I could easily visualize as the setting is similar to my Home country, dialogues were easy to read and understand. Every part flowed, and transitions were smooth..

Low Point: The ending was the low point, without giving away any spoilers, I will only say that it is like the start of another story. Nevertheless, It did not leave me hanging, and did not present a major problem,
On that note there is nothing I would change about this Novel, It holds a special place on my bookshelf, and is one of the most memorable Novels in my possession.

To wet your appetites, here is my favourite quote from the Novel:

"In the year I turned fifteen,I felt more unhappy than I ever imagined anyone could be......My Unhappiness was something deep inside me, and when I closed my eyes I could even see it..." (Kincaid,J p.85).

If you are interested, the Novel is available for purchase from  Amazon

Friday, January 2, 2015

Skyline in all It's glory (St. Andrew, Jamaica)

Happy New year!!!
You have a book to write, so fill it with good memories that are worth reading, for those who want to make 2015 a year to put away the smart devices and enjoy the world, then Skyline, Jamaica is a place you should include in your travel book.

 The sun is bowing, orange lines permeate  the sky, and casts light on the city below, alive with the sound of cars and busy travellers.  When the sky is dark and the pale moon light is insufficient, the artificial lights of the city guide the feet and cars to the live portrait. Many testify to sitting quietly for hours, watching the  lights run like ants in their colony. 

The place is known as the “view point,” in Skyline, Jack’s Hill, a quiet semi-rural community located in the hills of East St.Andrew,Jamaica,  in close proximity to Papine and Barbican. Homes in this region require a substantial income.  Those who can afford choose this place as their home for its beauty and tranquillity.

The view is “breath-taking,” and the atmosphere of cool Jack’s Hill adds to the experience, as the gentle breeze tickles the skin, lifting the hairs on hands and neck. It is captivating and cherished by residents and visitors alike. It is one of those places that give persons a chance to watch the busyness below without having to be a part of it.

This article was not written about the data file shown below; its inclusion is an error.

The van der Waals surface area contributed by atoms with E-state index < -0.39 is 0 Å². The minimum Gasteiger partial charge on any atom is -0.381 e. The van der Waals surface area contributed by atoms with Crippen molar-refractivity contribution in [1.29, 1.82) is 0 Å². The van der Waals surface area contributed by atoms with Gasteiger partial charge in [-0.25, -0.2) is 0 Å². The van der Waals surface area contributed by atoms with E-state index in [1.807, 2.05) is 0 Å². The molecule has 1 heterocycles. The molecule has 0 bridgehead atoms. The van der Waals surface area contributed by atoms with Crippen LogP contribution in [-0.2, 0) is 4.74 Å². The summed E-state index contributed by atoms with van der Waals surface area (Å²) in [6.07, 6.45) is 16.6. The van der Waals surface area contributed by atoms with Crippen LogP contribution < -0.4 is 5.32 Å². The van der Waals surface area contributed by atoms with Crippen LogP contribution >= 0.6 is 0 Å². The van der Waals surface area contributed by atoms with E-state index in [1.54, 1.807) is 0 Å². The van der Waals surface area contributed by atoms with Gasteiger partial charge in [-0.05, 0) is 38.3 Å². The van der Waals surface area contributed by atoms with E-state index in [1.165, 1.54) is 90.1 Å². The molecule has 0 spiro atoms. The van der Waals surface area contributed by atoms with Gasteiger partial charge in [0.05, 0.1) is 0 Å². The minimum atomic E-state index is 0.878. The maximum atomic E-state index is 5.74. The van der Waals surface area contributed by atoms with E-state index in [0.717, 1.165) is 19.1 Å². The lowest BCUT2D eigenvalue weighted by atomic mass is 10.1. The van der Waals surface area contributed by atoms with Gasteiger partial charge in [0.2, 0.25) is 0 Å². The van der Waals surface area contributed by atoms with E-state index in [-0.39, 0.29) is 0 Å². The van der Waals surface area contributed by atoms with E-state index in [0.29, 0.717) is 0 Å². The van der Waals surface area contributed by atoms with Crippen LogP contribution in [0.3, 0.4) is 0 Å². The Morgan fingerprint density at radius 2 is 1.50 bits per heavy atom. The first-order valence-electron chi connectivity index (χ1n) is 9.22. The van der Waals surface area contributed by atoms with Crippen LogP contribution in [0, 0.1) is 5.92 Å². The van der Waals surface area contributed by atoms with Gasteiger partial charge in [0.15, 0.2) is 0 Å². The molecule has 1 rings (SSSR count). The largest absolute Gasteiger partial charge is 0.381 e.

One by one the lights are turned on, resembling a doll's house. The viewer can feel like a giant, watching the small world below, and no one sees, no one disturbs. Everyone respects the silence and observes the reverence. The light casts a glow on the sea as it ripples and relaxes, a scene that can be seen  faraway. In this world, one can’t stay too late, so visitors snap a photo, storing it in the memory of technology, possibly to look back one day to remember serenity, or to share with others what many believe is a fine, rare taste of Heaven.

The soft crunch of shoes on gravel can be heard; many sit on the cool stone wall and listen to the faint sound of horns or music wafting from an unknown location. The grass sway slowly to the obedience of the wind, and one might hear the occasional shuffle of a stray animal, lost in the long arms of the rich, green grass, fed frequently from water from the skies. Lovers join hands, press close to each other and gaze on end at the other world. If observed carefully, then a viewer might realize that the scenery below is outlined like the shape of the Jamaican map.

The drive to the top of the hills is worth a visit.  Skyline offers a rich experience to those who wish to take a moment from their busy lives to simply breathe. It does not matter the social status or economic standing of the visitor, as it is one of God’s gifts that is free to man.